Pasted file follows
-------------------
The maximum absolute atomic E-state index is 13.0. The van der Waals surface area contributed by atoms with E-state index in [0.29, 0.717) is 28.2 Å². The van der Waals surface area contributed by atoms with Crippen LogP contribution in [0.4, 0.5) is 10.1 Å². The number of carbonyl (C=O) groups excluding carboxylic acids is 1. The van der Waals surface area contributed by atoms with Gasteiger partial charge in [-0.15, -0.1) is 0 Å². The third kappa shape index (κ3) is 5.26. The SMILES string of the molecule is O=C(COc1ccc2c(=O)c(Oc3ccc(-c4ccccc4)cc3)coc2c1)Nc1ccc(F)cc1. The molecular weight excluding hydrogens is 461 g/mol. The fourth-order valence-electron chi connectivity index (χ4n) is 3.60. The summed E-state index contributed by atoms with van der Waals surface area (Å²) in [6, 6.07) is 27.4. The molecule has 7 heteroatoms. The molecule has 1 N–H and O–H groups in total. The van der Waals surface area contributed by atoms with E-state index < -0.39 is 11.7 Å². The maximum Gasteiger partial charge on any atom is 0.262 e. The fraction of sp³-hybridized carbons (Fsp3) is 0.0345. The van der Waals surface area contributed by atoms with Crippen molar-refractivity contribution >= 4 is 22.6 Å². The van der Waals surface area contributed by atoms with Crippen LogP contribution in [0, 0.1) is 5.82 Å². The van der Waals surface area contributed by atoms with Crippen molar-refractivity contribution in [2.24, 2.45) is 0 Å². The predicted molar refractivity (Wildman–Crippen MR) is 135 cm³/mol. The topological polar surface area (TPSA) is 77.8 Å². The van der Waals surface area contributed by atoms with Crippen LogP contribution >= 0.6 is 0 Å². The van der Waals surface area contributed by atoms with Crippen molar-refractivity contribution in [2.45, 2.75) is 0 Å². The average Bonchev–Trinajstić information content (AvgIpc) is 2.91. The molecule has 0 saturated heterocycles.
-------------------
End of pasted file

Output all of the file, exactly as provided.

The maximum absolute atomic E-state index is 13.0. The van der Waals surface area contributed by atoms with E-state index in [0.29, 0.717) is 28.2 Å². The van der Waals surface area contributed by atoms with Crippen LogP contribution in [0.4, 0.5) is 10.1 Å². The number of carbonyl (C=O) groups excluding carboxylic acids is 1. The van der Waals surface area contributed by atoms with Gasteiger partial charge in [-0.15, -0.1) is 0 Å². The third kappa shape index (κ3) is 5.26. The SMILES string of the molecule is O=C(COc1ccc2c(=O)c(Oc3ccc(-c4ccccc4)cc3)coc2c1)Nc1ccc(F)cc1. The molecular weight excluding hydrogens is 461 g/mol. The fourth-order valence-electron chi connectivity index (χ4n) is 3.60. The summed E-state index contributed by atoms with van der Waals surface area (Å²) in [6, 6.07) is 27.4. The molecule has 7 heteroatoms. The molecule has 1 N–H and O–H groups in total. The van der Waals surface area contributed by atoms with E-state index < -0.39 is 11.7 Å². The maximum Gasteiger partial charge on any atom is 0.262 e. The fraction of sp³-hybridized carbons (Fsp3) is 0.0345. The van der Waals surface area contributed by atoms with Crippen molar-refractivity contribution >= 4 is 22.6 Å². The van der Waals surface area contributed by atoms with Crippen LogP contribution in [0, 0.1) is 5.82 Å². The van der Waals surface area contributed by atoms with Crippen molar-refractivity contribution in [2.24, 2.45) is 0 Å². The predicted molar refractivity (Wildman–Crippen MR) is 135 cm³/mol. The topological polar surface area (TPSA) is 77.8 Å². The van der Waals surface area contributed by atoms with Crippen LogP contribution >= 0.6 is 0 Å². The van der Waals surface area contributed by atoms with Crippen molar-refractivity contribution in [2.45, 2.75) is 0 Å². The average Bonchev–Trinajstić information content (AvgIpc) is 2.91. The molecule has 0 saturated heterocycles.